Last month, 18 years ago, Personal Finance was launched. I had the privilege of being its founding editor and of being able to write a column for the publication nearly every week since then.
This column is the last one I will be writing. Next week I am taking a six-month sabbatical to decide what I want to do with the rest of my life.
Last year, at the age of 65, I retired as editor of Personal Finance, but have continued to write. I have now decided for various reasons, both personal and professional, that it is time to move on.
There is always a time to go and I have decided that time is now.
The past 18 years for me have been challenging. When we launched Personal Finance so many years ago, the main objective was to educate you about your financial wellbeing. Little did I expect that we would become embroiled in the fights we have had with the broader financial services industry in trying to get you a fairer deal.
At times it was virtual warfare as we battled with an industry that, more often than not, put you last. This is not to mention the individuals who simply stole your money.
Although much has improved, there are still significant problems. Here are a couple of examples:
* This week, we report on how life assurance company Momentum has stuck it to pensioners by increasing the risk premiums on its Capital Protector by more than 200 percent (see report below). The company must have either messed up in its original calculations or it cynically provided the product knowing it was going to take advantage of the pensioners at renewal date. This is not treating customers fairly.
* Last week, we published a report on financial services company Riscura and conflicts of interest, which, if not avoided by both retirement fund boards of trustees and Riscura itself, can be to the detriment of retirement fund members.
But much has improved over the past 18 years. And there have been significant legislative and regulatory changes, which have forced improvements in what has often been a recalcitrant financial services industry.
Many services providers, however, have seen the light and realise they must treat you fairly.
For example, this week Personal Finance publishes the second of a series of reports on the Ready, Set, Retire Conference, a joint Alexander Forbes/Personal Finance project.
It was some years ago that we held up Alexander Forbes as the scoundrel of the retirement industry after we caught the company making secret profits out of the bulking of retirement fund bank accounts. The company had to pay back R500 million to the retirement funds.
Since then, Alexander Forbes, particularly under its new chief executive, Edward Kieswetter, has changed to become a company that puts you first.
It is also the company that does the best and most useful retirement funding research, much of which is published in Personal Finance. This research is helping people, without them necessarily knowing it, to retire more financially secure. The research is also being used by National Treasury in its move to fundamentally reform retirement planning to ensure that an ever-increasing number of people do retire financially secure.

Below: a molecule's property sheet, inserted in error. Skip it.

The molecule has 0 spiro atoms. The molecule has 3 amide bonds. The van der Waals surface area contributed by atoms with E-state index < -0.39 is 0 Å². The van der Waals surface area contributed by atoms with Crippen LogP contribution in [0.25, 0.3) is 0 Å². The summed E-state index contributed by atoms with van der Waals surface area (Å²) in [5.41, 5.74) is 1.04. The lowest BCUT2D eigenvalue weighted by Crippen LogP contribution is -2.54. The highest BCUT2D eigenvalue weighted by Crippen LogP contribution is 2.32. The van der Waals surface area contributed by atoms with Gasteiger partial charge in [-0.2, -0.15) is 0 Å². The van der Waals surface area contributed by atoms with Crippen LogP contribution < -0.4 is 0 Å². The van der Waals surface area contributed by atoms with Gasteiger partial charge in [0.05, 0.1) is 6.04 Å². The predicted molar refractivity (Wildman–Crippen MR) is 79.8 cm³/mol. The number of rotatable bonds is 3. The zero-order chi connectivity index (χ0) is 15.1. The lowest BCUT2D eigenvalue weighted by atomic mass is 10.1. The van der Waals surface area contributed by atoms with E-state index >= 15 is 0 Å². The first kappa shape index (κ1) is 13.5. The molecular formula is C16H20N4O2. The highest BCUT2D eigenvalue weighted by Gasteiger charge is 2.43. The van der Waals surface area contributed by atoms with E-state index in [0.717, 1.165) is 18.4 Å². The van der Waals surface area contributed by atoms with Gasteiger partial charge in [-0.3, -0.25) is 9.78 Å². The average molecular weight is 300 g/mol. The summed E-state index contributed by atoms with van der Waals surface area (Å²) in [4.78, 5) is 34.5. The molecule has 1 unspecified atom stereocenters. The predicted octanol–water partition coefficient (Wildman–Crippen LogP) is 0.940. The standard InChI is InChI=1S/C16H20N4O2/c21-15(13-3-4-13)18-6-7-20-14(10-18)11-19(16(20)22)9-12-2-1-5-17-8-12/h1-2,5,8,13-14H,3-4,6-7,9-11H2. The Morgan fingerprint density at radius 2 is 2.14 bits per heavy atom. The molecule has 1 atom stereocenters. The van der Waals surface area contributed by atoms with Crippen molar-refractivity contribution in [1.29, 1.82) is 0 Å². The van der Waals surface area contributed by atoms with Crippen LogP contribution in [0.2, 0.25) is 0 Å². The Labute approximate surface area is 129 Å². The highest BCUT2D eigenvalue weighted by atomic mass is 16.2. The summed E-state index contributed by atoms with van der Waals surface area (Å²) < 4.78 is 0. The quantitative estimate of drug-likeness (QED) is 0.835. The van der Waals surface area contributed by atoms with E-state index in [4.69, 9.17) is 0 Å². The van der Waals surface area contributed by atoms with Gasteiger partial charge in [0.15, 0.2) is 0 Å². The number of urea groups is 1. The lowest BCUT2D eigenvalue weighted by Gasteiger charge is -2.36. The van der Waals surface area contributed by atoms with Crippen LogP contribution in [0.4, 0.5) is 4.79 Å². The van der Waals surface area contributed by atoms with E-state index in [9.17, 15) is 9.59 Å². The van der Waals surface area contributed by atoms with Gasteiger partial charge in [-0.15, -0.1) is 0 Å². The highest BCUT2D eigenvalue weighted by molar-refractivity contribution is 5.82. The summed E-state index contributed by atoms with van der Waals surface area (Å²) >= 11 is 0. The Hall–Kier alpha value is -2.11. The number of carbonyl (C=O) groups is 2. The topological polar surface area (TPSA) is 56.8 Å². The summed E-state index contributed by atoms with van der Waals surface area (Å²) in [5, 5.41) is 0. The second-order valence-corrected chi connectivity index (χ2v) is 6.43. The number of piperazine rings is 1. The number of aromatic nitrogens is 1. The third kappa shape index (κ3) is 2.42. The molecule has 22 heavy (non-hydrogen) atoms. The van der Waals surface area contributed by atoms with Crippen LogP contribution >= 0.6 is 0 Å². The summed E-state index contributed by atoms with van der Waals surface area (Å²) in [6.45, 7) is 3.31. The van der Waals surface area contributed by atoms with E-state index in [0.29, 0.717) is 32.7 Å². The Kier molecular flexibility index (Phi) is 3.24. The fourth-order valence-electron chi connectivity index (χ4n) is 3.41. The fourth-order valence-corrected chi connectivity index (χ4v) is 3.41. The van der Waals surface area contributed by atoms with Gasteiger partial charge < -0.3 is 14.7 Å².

Alexander Forbes has shown that culture change is possible.
The longest-running campaign Personal Finance has conducted has been against the confiscatory penalties that life assurance companies levy if you do not keep up your premiums on an endowment policy or contributions on a retirement annuity (RA).
In 2005, you won a partial victory when the then Finance Minister, Trevor Manuel (whom I wish well as he, too, moves to another phase of his life), intervened and reduced the penalties, which were up to 100 percent of your savings, to a still horrendous maximum of 30 percent on RAs and 40 percent on endowments.
On new products sold from January 2009 the penalties were reduced to 15 percent on RAs and 20 percent on endowments, decreasing on a sliding scale.
But despite these signals, the life assurance industry tried every which way to get around these restrictions, down to charging the maximum every time you stopped or reduced payments.
Hopefully, the life assurers got the message last month when government announced its new tax-incentivised savings proposals – the products, to be provided by the private sector, will exclude those with these unacceptable penalties.
Many of the reforms in the financial services industry over the past 18 years have been aimed at getting you a better deal. The key one is going to be the new Treating Customers Fairly regulatory regime.
It has not been an easy 18 years. Personal Finance was subjected to a torrent of threats – from legal threats to occasional physical violence against staff, to say nothing of campaigns to smear us.
Fortunately, it has been very difficult legally to beat up a publication and its staff that have and will continue to have one sole objective – namely, you and your financial wellbeing.
I depart confident that the commitments of the past 18 years will continue under the able editorship of my long-term colleague, Laura du Preez. She is one of many remarkably talented people who have worked for Personal Finance over the past years.
I would like to thank those who have worked for Personal Finance, those many hundreds of honourable people and companies who have assisted us in making sure we inform you properly, and the executives of Independent Newspapers, who supported us even when considerable forces were aligned against us.
My final thanks go to you, our readers, and I wish you well in your quest for financial security.